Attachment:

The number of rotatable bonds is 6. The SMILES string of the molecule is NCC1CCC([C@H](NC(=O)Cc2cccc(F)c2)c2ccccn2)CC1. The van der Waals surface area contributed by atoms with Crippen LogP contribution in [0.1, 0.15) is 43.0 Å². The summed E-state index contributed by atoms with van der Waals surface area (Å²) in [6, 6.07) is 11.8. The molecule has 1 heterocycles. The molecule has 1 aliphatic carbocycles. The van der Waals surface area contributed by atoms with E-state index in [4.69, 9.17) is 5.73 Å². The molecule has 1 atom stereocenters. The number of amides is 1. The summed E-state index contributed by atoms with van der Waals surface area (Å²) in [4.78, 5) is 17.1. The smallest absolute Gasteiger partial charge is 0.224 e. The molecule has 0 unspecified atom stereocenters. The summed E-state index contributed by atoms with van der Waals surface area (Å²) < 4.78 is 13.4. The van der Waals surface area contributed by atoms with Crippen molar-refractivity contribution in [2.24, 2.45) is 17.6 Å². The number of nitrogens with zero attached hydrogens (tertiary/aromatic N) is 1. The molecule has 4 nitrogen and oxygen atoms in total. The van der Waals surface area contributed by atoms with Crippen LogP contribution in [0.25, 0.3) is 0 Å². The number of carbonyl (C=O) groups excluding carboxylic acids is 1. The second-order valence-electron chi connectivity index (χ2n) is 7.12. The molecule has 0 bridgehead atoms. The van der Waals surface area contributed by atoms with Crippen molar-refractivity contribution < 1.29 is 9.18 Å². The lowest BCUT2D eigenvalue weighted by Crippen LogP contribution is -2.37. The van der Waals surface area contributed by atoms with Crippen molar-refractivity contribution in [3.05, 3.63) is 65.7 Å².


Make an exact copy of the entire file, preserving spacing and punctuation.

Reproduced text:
The number of rotatable bonds is 6. The SMILES string of the molecule is NCC1CCC([C@H](NC(=O)Cc2cccc(F)c2)c2ccccn2)CC1. The van der Waals surface area contributed by atoms with Crippen LogP contribution in [0.1, 0.15) is 43.0 Å². The summed E-state index contributed by atoms with van der Waals surface area (Å²) in [6, 6.07) is 11.8. The molecule has 1 heterocycles. The molecule has 1 aliphatic carbocycles. The van der Waals surface area contributed by atoms with E-state index in [4.69, 9.17) is 5.73 Å². The molecule has 1 atom stereocenters. The number of amides is 1. The summed E-state index contributed by atoms with van der Waals surface area (Å²) in [4.78, 5) is 17.1. The smallest absolute Gasteiger partial charge is 0.224 e. The molecule has 0 unspecified atom stereocenters. The summed E-state index contributed by atoms with van der Waals surface area (Å²) < 4.78 is 13.4. The van der Waals surface area contributed by atoms with Crippen molar-refractivity contribution in [2.24, 2.45) is 17.6 Å². The number of nitrogens with zero attached hydrogens (tertiary/aromatic N) is 1. The molecule has 4 nitrogen and oxygen atoms in total. The van der Waals surface area contributed by atoms with Crippen LogP contribution in [0.25, 0.3) is 0 Å². The number of carbonyl (C=O) groups excluding carboxylic acids is 1. The second-order valence-electron chi connectivity index (χ2n) is 7.12. The molecule has 0 bridgehead atoms. The van der Waals surface area contributed by atoms with Crippen molar-refractivity contribution < 1.29 is 9.18 Å². The lowest BCUT2D eigenvalue weighted by Crippen LogP contribution is -2.37. The van der Waals surface area contributed by atoms with Crippen molar-refractivity contribution in [3.05, 3.63) is 65.7 Å².